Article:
This is not necessarily unique to Gilbert. Plenty of owners have their reputations — Phoenix’s Robert Sarver, Chicago’s Jerry Reinsdorf, New York’s James Dolan. It’s just that the perception of Gilbert lords over everything they do, and the perception, by and large, stems from the comic sans missive.
There was plenty of hand-wringing and worry when Gilbert first bought the team — fears that a slickster hands-on owner would squander the LeBron James experience with a series of reactionary and hasty moves, much like another pro sports owner named Dan who presides over the NFL franchise in Washington. Gilbert came on the scene somewhat loudly and cleaned house, shipping off Paul Silas. But he generally stayed out of things and by all accounts, tried to model his franchise after the San Antonio Spurs, hiring Danny Ferry and Mike Brown.
But now everything is viewed in comic sans font. He’s definitely acted out beyond the original letter, getting into unbecoming Twitter tiffs with bloggisists. Then there was last year’s letter, where he denounced the Hornets trade of Chris Paul to the Los Angeles Lakers, calling it a “travesty” and invoking the Washington Generals. He was largely seen as one of the driving forces perpetuating the lockout, playing hardball and stalling a season — another perception he had to combat.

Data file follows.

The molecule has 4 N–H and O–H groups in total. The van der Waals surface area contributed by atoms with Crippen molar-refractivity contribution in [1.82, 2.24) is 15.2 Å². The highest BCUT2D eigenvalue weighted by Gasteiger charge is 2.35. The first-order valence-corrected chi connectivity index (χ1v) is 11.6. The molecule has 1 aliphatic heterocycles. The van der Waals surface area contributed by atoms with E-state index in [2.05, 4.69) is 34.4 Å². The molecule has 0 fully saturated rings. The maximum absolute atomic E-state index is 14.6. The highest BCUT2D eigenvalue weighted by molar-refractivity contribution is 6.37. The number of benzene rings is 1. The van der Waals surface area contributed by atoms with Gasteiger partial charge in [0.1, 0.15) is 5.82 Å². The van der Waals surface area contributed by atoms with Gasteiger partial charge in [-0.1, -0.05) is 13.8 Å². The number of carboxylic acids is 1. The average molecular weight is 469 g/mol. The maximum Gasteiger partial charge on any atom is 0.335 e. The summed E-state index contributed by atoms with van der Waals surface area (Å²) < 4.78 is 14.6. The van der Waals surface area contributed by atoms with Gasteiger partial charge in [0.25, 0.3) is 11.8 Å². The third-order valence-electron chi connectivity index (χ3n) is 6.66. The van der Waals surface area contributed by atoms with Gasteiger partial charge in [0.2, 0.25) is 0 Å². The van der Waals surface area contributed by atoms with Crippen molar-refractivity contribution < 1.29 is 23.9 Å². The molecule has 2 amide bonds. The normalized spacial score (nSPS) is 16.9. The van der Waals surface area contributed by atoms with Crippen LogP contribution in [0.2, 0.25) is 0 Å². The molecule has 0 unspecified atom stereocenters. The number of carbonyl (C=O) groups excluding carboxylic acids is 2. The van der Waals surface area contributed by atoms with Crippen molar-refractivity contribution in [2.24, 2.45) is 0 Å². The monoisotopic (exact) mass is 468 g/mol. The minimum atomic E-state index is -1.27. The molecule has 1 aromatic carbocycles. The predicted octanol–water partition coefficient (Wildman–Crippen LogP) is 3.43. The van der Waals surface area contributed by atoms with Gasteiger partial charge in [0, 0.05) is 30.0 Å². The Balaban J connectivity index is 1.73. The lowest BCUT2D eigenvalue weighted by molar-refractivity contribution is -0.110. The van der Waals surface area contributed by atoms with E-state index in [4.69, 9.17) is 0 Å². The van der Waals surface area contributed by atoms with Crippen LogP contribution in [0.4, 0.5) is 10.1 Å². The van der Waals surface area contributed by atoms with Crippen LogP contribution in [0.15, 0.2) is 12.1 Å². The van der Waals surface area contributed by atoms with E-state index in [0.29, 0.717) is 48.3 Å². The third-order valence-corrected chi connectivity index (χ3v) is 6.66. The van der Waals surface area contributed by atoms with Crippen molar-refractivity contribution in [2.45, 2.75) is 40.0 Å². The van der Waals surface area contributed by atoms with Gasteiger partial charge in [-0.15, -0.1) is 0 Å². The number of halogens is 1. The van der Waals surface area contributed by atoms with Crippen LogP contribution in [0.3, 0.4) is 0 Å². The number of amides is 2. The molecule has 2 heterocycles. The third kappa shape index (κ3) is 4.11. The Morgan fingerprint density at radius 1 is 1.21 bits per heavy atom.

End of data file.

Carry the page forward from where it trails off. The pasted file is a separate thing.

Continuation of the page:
The Cavaliers are trying to move on from the messiness of all this, and the loss of the greatest player in franchise history. They’re generally a well-run franchise and in great shape, with a new hope and a new face. But that narrative surrounding their owner will remain.
LeBron had a far greater ability to control or change his narrative. Dan Gilbert can take on onerous contracts in an attempt to add assets (which basically worked out as well as it could in the Baron Davis trade). Unfairly or not, Gilbert will have to live with the consequences of the perception that’s stuck over the past two years. The discussion of LeBron’s “legacy” prompted much of his narrative. Gilbert is an owner, and his legacy doesn’t matter all that much outside of Cleveland, so winning won’t necessarily change how he’s viewed.
What’s hard to swallow, however, is if that persona and perception start to negatively impact trades. Jason Lloyd, who’s about as plugged-in as you can get on the Cavaliers side, brought a tempered perspective and threw some cold water on the notion that “super team” considerations affected the rumored Nets trade:
I have tremendous respect for @WojYahooNBA, but completely disagree #Cavs were sensitive to criticisms over trade. They simply didn’t like the deal in front of them. Period.
That’s almost certainly closer to reality than some league executive’s speculation. For LeBron, the reality was that he won countless games in the final minutes of his career, most of them wearing a Cavs uniform and pushing them across the finish line with a W. But the narrative and perception became something wholly different, zoning in on every little thing that would fulfill the preconceived notions and fill out the story.
In reality, Gilbert is likely not affecting potential trade scenarios. But it helps fill out why rumored deals with tons of obstacles never get beyond a reporter’s Twitter feed or Sulia thingy. The outside perception, however, in both the media and executive offices around the league, will remain. Here’s hoping that doesn’t actually become a reason why a team won’t, or can’t complete deal. If it is, those are just some of the consequences Gilbert will have to live with for his choices.